88 Catholic Reformation Perceiving a need for a change, Pope Paul III steered the Catholic Church toward a reformation in the 1500s. Section 4

89 Catholic Reformation (cont.)
The Catholic response to the Protestant Reformation was a Catholic Reformation. A Spanish nobleman named Ignatius of Loyola founded the Jesuits, a group who swore allegiance to the pope. Jesuit missionaries were influential in spreading Catholicism in Germany and the rest of the world. Section 4

90 Catholic Reformation (cont.)
Pope Paul II led a reformation of the papacy, ending corruption either real or perceived. The pope, archbishops, bishops, and other theologians met irregularly at the Council of Trent to discuss Church matters and establish Catholic doctrine. Section 4

91 How were Jesuits most successful in educating people about Catholicism?
A. Through use of soldiers B. Through use of missionaries C. Through church officials D. By providing money for the Church A B C D Section 4

92 Section 4-End

93 THE RENAISSANCE in Italy and Northern Europe
Milan, Venice, and Florence became centers of Renaissance learning and culture. Machiavelli’s views on gaining and holding power influenced political leaders. Humanist education focused on liberal studies. Artists sought to portray the world realistically. VS 1

Erasmus and other Christian humanists paved the way for the Protestant Reformation. Catholic teaching stressed faith and good works, but Luther believed that faith alone was sufficient for salvation. The Peace of Augsburg ended the religious wars and allowed German states to choose between Catholicism and Lutheranism. VS 2

Calvinism replaced Lutheranism as the most important form of Protestantism. Henry VIII established the Church of England for political rather than religious reasons. Anabaptists believed in the total separation of church and state. Pope Paul III took steps to reform the Catholic Church. VS 3

96 VS-End

97 Figure 1

98 Figure 2

99 Figure 3

100 Figure 4

101 Select a transparency to view.
Chapter Transparencies Menu Chapter Transparency Unit Time Line Transparency Cause-and-Effect Transparency Select a transparency to view. Chapter Trans Menu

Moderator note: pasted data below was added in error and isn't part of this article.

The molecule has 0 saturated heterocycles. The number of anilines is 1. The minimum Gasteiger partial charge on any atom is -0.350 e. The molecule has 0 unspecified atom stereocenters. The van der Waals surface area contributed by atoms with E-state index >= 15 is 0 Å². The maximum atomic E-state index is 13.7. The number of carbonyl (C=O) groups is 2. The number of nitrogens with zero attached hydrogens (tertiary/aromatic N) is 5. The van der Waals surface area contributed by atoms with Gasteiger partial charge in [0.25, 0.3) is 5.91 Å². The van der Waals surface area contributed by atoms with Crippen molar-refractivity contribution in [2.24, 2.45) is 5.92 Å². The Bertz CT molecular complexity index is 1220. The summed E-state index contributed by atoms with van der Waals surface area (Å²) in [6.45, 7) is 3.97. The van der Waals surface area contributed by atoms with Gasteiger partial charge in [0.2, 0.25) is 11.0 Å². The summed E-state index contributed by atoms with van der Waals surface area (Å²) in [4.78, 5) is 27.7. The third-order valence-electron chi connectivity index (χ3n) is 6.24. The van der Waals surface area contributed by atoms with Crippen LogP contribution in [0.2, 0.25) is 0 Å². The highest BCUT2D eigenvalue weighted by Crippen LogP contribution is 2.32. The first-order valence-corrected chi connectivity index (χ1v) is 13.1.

102 Chapter Trans

103 Unit Timeline Trans

104 CnETrans

105 DFS Trans 1

106 DFS Trans 2

107 DFS Trans 3

108 DFS Trans 4

109 urban society a system in which cities are the center of political, economic, and social life Vocab1

110 secular worldly Vocab2

111 mercenary a soldier who sells his services to the highest bidder

112 dowry a gift of money or property paid at the time of marriage, either by the bride’s parents to her husband or, in Islamic societies, by a husband to his wife Vocab4

113 instability not steady; wavering Vocab5

114 decline a change to a lower state or level Vocab6

115 humanism an intellectual movement of the Renaissance based on the study of the humanities, which included grammar, rhetoric, poetry, moral philosophy, and history Vocab7

116 vernacular the language of everyday speech in a particular region

117 fresco a painting done on fresh, wet plaster with water-based paints

118 attain to gain or achieve Vocab10

119 style having a distinctive quality or form Vocab11

120 Christian humanism a movement that developed in northern Europe during the Renaissance, combining classical learning (humanism) with the goal of reforming the Catholic Church Vocab12

121 salvation the state of being saved (that is, going to heaven) through faith alone or through faith and good works Vocab13

122 indulgence a release from all or part of punishment for sin by the Catholic Church, reducing time in purgatory after death Vocab14

123 Lutheranism the religious doctrine that Martin Luther developed; it differed from Catholicism in the doctrine of salvation, which Luther believed could be achieved by faith alone, not by good works; Lutheranism was the first Protestant faith Vocab15

124 precise exact or sharply defined Vocab16

125 ignorant unaware; lacking knowledge of Vocab17

126 predestination the belief that God has determined in advance who will be saved (the elect) and who will be damned (the reprobate) Vocab18

127 annul declare invalid Vocab19

128 published printed for distribution Vocab20

129 justification the process of being justified, or deemed worthy of salvation, by God Vocab21